The service had been lovely. Deanna’s eulogy was a sweet tribute to her mom, filled with stories, humour and warm memories. Even though Millie had few family members, the turnout was sizeable. Millie had touched so many throughout her life, making friends wherever she went. Charlie and Hazel felt fortunate to count themselves amongst those that had the privilege of getting to know her.That being said, the Uber ride home was a quiet one. Charlie made a remark about all the yellow flowers, which was Millie’s favourite colour. Hazel had just nodded. She didn’t have much to say. She had too much on her mind.
The next week was uneventful. Hazel spent a lot of time in the suite reading and watching television. Charlie kept on with his usual activities with friends. The kids phoned to pass on their condolences and offered updates on the grandkids and great grandchildren. Hazel kept the conversations short, responding only in short answers, single syllables and sighs. “Ok,” seemed to be the only word she could squeak out most days.
“Hazel dear, why don’t we go out for a walk today? The sun is shining and it might be the last nice day we have before the cold winds get sent our way,” Charlie offered one afternoon. Hazel put down her book and shook her head. “It’s too cold,” she answered. “Well, that’s what you have all those nice sweaters in the closet for,” Charlie chuckled. Hazel continued to shake her head. “I don’t feel like walking.” “Come now,” Charlie pleaded. “You’ve been living like a hermit for the past week and a bit. I know you’re still upset, but the fresh air will do you some good. Remember when we got out and went to the Fringe? That was a good day.” Hazel got red in the face, and then out of nowhere, all kinds of emotion erupted out of her. “That was before I lost my friend. That was before I realized that this is it Charlie. This is it. We’re here now and this is it. And I like it here, but what now? Our friends are going to start leaving us Charlie. Everyone’s going to leave.” Hazel was shaking now as she cried. “I’m going to eventually lose you too, or you’re going to lose me.”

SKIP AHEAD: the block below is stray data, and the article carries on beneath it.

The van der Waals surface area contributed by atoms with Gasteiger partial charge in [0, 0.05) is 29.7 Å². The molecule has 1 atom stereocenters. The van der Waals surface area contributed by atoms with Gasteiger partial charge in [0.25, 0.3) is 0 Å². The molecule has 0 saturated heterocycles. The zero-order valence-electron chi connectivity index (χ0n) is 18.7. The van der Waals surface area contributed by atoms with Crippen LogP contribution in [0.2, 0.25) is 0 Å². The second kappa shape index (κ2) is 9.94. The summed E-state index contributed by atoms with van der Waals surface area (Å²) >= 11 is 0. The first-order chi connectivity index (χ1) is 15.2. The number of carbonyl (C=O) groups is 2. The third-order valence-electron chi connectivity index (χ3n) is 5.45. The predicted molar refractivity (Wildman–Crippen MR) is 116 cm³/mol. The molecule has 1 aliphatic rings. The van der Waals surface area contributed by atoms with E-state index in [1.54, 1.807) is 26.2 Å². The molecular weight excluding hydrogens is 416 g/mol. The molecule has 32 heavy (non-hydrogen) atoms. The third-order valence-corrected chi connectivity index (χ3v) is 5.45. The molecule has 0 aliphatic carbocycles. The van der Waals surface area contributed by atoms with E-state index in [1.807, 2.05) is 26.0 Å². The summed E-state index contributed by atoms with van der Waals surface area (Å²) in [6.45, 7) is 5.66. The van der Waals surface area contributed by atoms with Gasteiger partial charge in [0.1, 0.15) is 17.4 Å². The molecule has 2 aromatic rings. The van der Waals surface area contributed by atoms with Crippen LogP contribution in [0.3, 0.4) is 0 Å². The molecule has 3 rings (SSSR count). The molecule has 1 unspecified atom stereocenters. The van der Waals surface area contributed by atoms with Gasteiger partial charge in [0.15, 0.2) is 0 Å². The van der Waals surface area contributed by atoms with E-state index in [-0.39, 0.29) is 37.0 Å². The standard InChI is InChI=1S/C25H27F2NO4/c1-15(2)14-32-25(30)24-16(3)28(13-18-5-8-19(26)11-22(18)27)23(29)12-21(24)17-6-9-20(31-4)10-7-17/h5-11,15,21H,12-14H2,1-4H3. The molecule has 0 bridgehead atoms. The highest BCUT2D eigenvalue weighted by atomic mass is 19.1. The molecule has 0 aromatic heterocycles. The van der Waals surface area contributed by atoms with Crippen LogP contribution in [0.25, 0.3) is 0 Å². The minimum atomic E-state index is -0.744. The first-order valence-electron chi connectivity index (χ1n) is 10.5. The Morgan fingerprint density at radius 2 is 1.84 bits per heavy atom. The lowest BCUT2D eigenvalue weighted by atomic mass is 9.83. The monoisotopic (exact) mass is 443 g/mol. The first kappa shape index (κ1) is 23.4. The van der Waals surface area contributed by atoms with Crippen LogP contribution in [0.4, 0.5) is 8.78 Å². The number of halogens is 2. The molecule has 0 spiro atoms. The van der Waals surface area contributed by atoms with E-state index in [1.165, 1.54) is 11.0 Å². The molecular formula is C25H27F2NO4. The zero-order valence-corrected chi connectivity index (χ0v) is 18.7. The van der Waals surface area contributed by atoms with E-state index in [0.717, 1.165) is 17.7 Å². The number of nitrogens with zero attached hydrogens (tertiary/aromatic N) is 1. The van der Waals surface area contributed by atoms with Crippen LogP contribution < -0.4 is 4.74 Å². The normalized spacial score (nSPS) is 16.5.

And there it was. Hazel’s words hung in the air, and there was an unpleasant silence. It was something neither of them liked talking about, but now that they had lost Millie, there was a new realness to the words. Before, when they were dealing with each other’s health, they had made plans for such things. It led them to seek a new home with the supports they needed. Yet, while they knew why they had looked into such things, the reality that time was no longer on their side had never hit either of them so hard.
Charlie was the first to break the silence. “This might be it, Hazel. This very well could be our last home together. That’s the funny thing about life, you don’t get any younger.” Charlie chuckled a bit and took a seat next to his wife. “So what do we do? We just sit here and mope about the time we have left? That doesn’t seem like a very good plan.” Hazel sighed. “No, I suppose that isn’t a very good plan at all.” Charlie put his arm around her shoulders. “I think we make the best of it dear. I say we go for walks while the weather is nice. And we enjoy our friends while we have them. And we take part in activities while our bodies still let us. And long after one of us goes, we continue to do those things. Because that’s what living is hon. Living is moving forward…even when moving forward is really, really hard.” He took a tissue from the box and handed it to her. She dabbed her eyes and smiled.
“It does get hard sometimes,” Hazel whispered quietly. Charlie just nodded. “I know dear. I know.”
Grief can affect people differently, and the loss of a friend can make one’s own mortality all the more real.
What are your thoughts on this week’s issue?